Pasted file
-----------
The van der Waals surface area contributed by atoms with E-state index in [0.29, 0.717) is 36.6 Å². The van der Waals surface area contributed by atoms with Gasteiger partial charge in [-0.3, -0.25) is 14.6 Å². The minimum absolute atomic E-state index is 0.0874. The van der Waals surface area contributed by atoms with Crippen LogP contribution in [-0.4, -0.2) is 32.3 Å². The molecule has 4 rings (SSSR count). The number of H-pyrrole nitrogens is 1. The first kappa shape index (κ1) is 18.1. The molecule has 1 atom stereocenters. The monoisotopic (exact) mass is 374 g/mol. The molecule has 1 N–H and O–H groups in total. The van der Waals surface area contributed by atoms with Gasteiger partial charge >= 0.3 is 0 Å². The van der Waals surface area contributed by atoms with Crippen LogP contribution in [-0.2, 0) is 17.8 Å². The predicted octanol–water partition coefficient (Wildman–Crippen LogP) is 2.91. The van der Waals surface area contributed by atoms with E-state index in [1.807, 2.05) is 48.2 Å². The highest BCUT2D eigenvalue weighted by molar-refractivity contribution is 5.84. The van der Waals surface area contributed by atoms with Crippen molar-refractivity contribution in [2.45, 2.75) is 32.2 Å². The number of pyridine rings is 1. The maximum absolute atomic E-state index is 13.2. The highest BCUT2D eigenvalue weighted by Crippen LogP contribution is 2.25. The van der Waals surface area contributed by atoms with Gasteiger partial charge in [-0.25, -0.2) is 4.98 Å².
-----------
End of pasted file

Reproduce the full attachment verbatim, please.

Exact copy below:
The van der Waals surface area contributed by atoms with E-state index in [0.29, 0.717) is 36.6 Å². The van der Waals surface area contributed by atoms with Gasteiger partial charge in [-0.3, -0.25) is 14.6 Å². The minimum absolute atomic E-state index is 0.0874. The van der Waals surface area contributed by atoms with Crippen LogP contribution in [-0.4, -0.2) is 32.3 Å². The molecule has 4 rings (SSSR count). The number of H-pyrrole nitrogens is 1. The first kappa shape index (κ1) is 18.1. The molecule has 1 atom stereocenters. The monoisotopic (exact) mass is 374 g/mol. The molecule has 1 N–H and O–H groups in total. The van der Waals surface area contributed by atoms with Gasteiger partial charge >= 0.3 is 0 Å². The van der Waals surface area contributed by atoms with Crippen LogP contribution in [-0.2, 0) is 17.8 Å². The predicted octanol–water partition coefficient (Wildman–Crippen LogP) is 2.91. The van der Waals surface area contributed by atoms with E-state index in [1.807, 2.05) is 48.2 Å². The highest BCUT2D eigenvalue weighted by molar-refractivity contribution is 5.84. The van der Waals surface area contributed by atoms with Crippen molar-refractivity contribution in [2.45, 2.75) is 32.2 Å². The number of pyridine rings is 1. The maximum absolute atomic E-state index is 13.2. The highest BCUT2D eigenvalue weighted by Crippen LogP contribution is 2.25. The van der Waals surface area contributed by atoms with Gasteiger partial charge in [-0.25, -0.2) is 4.98 Å².